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Hebron Cemetery

Midwest
 


     Sometimes you can find an interesting cemetery just by driving around. Recently, we were following some history related to an investigation, and in finding another cemetery, we drove by this sign. We, of course, couldn't just not stop! And after following a gravel road that seemed to be going into a field, we turned the corner, went down a small dip in the ground, and ended up outside of this cemetery. And a very interesting cemetery indeed!
      Built in the 1800's, this cemetery holds the remains of some of the county's earliest settlers. The interesting part: people were buried in the order in which they died, and had no relationship to other family members. Stones line the rows, all pretty much alike, and with little space between. The earliest markers were made from maple, markers being changed to limestone around 1850. Many of the stones are no longer readable, and the earliest markers have rotted away, with nothing to mark the person resting so deep in the ground. Later stones became more decorative, but for these early settlers, simple was the way to mark one's death.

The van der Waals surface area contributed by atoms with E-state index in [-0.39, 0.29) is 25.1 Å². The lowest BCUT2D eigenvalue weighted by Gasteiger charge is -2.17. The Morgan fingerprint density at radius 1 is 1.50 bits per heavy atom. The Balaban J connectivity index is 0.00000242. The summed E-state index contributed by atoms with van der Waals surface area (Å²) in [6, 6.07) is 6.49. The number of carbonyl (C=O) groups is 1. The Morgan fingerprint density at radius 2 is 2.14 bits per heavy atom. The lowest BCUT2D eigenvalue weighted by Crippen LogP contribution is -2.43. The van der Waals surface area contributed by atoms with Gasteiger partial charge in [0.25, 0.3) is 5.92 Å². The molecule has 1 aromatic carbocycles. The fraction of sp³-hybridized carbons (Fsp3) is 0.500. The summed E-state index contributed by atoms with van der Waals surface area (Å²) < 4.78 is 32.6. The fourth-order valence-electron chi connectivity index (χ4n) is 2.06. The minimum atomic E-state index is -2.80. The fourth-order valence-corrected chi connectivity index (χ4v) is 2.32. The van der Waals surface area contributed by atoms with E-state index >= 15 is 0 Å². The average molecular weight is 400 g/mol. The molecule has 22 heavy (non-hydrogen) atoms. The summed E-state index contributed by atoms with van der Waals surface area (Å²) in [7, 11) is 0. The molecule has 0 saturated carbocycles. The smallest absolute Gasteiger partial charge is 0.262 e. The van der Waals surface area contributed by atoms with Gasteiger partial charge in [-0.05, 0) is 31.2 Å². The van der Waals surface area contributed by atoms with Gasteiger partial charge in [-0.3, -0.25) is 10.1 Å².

The left side of the cemetery, standing at the gate. Compare to the picture to the right. This is the older side of the cemetery.
 
The right side, or newer side, of the cemetery. 
Another view of the rows of stones marking the burial site of some of
the county's first settlers.
 
Sisters perhaps?
 
Unusual stone found in the "newer" section. The name of
Bauer is well known in this area.
 
 
Mary Gabott, wife of J. Beckley.
Settler born in Germany.
 
Ziegler is another well known name of a settler in this area.
Henry was listed as a Miller, Grinding Wheat while
Clara was listed as being a housekeeper.
 
Miller is another well known name in this area. 
Note how similiar these last two stones are to each other, and so very
different than the ones on the "left" side of the cemetery.
 
 
 
 
"Across The Chasm"
 
From The CD Cemetery Gates  2008
 
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